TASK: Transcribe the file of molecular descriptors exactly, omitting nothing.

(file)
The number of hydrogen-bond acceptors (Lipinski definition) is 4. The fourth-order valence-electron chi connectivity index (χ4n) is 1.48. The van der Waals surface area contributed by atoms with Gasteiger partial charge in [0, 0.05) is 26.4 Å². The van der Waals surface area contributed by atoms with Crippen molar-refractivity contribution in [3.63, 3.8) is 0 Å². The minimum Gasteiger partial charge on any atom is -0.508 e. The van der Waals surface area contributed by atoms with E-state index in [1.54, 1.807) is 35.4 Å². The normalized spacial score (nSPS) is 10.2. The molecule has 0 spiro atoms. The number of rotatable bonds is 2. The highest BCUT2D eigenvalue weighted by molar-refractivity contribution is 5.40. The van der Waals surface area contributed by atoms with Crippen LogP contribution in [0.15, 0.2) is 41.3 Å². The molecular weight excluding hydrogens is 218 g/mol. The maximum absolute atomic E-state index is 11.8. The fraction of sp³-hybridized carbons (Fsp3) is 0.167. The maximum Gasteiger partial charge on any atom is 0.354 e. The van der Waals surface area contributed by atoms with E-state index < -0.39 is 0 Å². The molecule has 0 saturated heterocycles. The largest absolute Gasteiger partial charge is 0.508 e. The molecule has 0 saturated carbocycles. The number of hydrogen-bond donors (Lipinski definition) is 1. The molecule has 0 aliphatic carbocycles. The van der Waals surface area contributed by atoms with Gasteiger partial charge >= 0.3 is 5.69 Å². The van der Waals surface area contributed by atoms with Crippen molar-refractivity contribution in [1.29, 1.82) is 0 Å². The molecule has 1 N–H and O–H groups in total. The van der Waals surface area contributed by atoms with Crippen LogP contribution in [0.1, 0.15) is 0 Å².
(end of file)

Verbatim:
The number of hydrogen-bond acceptors (Lipinski definition) is 4. The fourth-order valence-electron chi connectivity index (χ4n) is 1.48. The van der Waals surface area contributed by atoms with Gasteiger partial charge in [0, 0.05) is 26.4 Å². The van der Waals surface area contributed by atoms with Crippen molar-refractivity contribution in [3.63, 3.8) is 0 Å². The minimum Gasteiger partial charge on any atom is -0.508 e. The van der Waals surface area contributed by atoms with E-state index in [1.54, 1.807) is 35.4 Å². The normalized spacial score (nSPS) is 10.2. The molecule has 0 spiro atoms. The number of rotatable bonds is 2. The highest BCUT2D eigenvalue weighted by molar-refractivity contribution is 5.40. The van der Waals surface area contributed by atoms with Crippen LogP contribution in [0.15, 0.2) is 41.3 Å². The molecular weight excluding hydrogens is 218 g/mol. The maximum absolute atomic E-state index is 11.8. The fraction of sp³-hybridized carbons (Fsp3) is 0.167. The maximum Gasteiger partial charge on any atom is 0.354 e. The van der Waals surface area contributed by atoms with E-state index < -0.39 is 0 Å². The molecule has 0 saturated heterocycles. The largest absolute Gasteiger partial charge is 0.508 e. The molecule has 0 saturated carbocycles. The number of hydrogen-bond donors (Lipinski definition) is 1. The molecule has 0 aliphatic carbocycles. The van der Waals surface area contributed by atoms with Gasteiger partial charge >= 0.3 is 5.69 Å². The van der Waals surface area contributed by atoms with Crippen molar-refractivity contribution in [1.29, 1.82) is 0 Å². The molecule has 1 N–H and O–H groups in total. The van der Waals surface area contributed by atoms with Crippen LogP contribution in [0.1, 0.15) is 0 Å².